• candacekluba

Why Sexual Health Matters

Updated: Aug 5, 2020


Who knows when there is something wrong with you? You do. Who knows what feels good and what feels bad to you? You do. Who communicates what you need? You do. Health is one of our rights and therefore sexual health must also be our right. Our sexual health is just as important as our physical health. Here’s why: your private parts are just as much a part of your body as the rest of you. The more you know, the more you understand and can better advocate for yourself. Most of us tell someone the moment our head or tooth hurts without even thinking about it. But when we experience pain in our vulva or during intercourse, many of us just assume it’s no big deal because we don’t want to talk about it. Or we sit and worry in silence or have to be convinced by our closest friend to go see the doctor about it. We don’t want to talk about it, because it’s not something we’ve really talked about before. We haven’t practiced it much. Who do we talk to about it? Which doctor? We get embarrassed and don’t know how to explain it.

This is not usually the case for mothers. Having babies often makes women feel less shy about their sexual health. For young girls though, getting a period is like a curse. Talking about our body is only common in a physical health sense like weight or sickness. The typical scope of sexual health education is kept to the restrictions like pregnancy and sexually transmitted infections. This often brings about a lack of understanding about our body, a feeling of disconnection from our body, and maybe a sense of shame around desire and pleasure.

A lack of understanding about our body supports low confidence. Low confidence is a problem with reporting abuse or assault and developing strong equitable relationships. Low confidence about our body also makes it difficult to communicate about our body. We aren’t sure who to talk to about that pain we sometimes get, but we also aren’t able to tell our partner what feels good and what doesn’t. We find ourselves just going with the flow and doing what our partner wants when they want it. They seem confident in what they want and it doesn’t seem like a terrible idea. We don’t have any of our own ideas since we’ve never really talked about it with anyone. Talking about it seems wrong. We don’t want to come across as “too experienced” to the wrong people. Sometimes we’re afraid to ask, because we don’t want to seem too in-experienced.

After having a baby, our hormones go wonky, our libido drops, and our body isn’t quite the same as before. We often get told, that’s just what happens. Our body performed the incredible miracle of growing and birthing a tiny human, and now it is meant to care for and nourish that human. Few people have an answer to help you, because the general consensus is, “That’s just what happens.” When we finally feel like we might be ready for intimacy again, our schedules are crazy, we’re always tired, and it doesn’t feel the same as it used to, or we don’t have the energy and so on and so on. We get frustrated and sometimes we give up. We don’t know who to talk to or we don’t feel confident enough to talk about it. We often get so sucked in to the idea that our body is responsible for so many other things that others are dependent on. When this happens we forget to see ourselves as still a sexual being.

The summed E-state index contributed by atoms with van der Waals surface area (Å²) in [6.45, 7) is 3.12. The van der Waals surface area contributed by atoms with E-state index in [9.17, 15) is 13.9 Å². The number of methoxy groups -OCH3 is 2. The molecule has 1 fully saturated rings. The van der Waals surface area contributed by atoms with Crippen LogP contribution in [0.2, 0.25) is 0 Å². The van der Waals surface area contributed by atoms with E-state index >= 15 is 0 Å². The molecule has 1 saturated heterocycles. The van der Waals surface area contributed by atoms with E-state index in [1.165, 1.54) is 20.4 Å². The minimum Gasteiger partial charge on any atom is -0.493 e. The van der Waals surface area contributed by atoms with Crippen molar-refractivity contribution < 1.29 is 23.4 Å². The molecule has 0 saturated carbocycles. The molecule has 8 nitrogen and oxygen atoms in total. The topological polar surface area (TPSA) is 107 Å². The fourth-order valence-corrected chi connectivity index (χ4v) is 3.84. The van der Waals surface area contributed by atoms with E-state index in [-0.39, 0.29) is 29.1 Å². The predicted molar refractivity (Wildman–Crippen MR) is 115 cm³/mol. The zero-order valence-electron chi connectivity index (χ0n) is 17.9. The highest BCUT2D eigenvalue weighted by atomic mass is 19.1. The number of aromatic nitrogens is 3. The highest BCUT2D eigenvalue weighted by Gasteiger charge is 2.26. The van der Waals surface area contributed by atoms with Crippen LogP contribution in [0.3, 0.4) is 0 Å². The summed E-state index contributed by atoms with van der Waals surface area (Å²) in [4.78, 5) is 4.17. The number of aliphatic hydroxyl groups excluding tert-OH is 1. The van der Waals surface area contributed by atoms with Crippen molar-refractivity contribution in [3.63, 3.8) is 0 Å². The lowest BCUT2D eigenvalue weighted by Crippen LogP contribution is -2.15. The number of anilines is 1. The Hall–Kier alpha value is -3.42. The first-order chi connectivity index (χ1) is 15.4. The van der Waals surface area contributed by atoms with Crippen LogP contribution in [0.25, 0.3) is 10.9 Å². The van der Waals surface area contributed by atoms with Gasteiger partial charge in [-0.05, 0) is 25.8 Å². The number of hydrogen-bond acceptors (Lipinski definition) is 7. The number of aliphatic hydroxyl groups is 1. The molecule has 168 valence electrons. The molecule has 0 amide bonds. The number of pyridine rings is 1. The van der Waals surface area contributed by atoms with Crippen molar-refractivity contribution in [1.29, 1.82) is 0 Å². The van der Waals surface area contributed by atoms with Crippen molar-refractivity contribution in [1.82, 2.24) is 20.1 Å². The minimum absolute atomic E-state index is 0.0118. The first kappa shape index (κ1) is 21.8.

As we age, we experience changes in our sexual health again. This time we are often given more than one possible solution, but most of them have some side effects and only address part of the problem. Yes, there is frustration, but many women end up “just dealing with it”, because it’s just not as important anymore.

The thing is, it is important! Our sexual pleasure is important! Sexual pleasure has many benefits for our overall health:

  • Improves mood

  • Relieves stress

  • Boosts immunity

  • Longer lifespan

  • Improves heart health

  • Better sleep

Those are just some of the benefits on your overall health. Your sexual health improves with pleasure as well. The old saying “If you don’t use it, you’ll lose it”, stands true here for your pelvic floor muscles. Your pelvic floor muscles are like the hammock that holds everything inside, including your vaginal walls and uterus. As our muscles get weak, they shrink. With aging and absence of use, it is even possible to experience a great deal of pain when getting a pap smear at the gynecologist. Continued use of the vaginal muscles, even just doing kegel exercises, keeps them strong and healthy. Also keep in mind that sexual pleasure is something that gets better the more we practice. When your libido is low, it could help you to get intimate. The more pleasure you have, the more your libido and desire for it grows. Yes, our sexual health needs change over time as we age and our relationship dynamics change. It also changes with our overall health. When we experience disease or illness, it can have a negative impact on our sexual health. Often primary care doctors or specialists other than those concerned for our sexual health, don’t think to ask or talk about these impacts.

It is important to understand your overall level of sexual health and be able to communicate about it as it changes. Being confident enough to communicate about your body is good for your health and your relationships. You are your only advocate when it comes to your sexual health and well-being.


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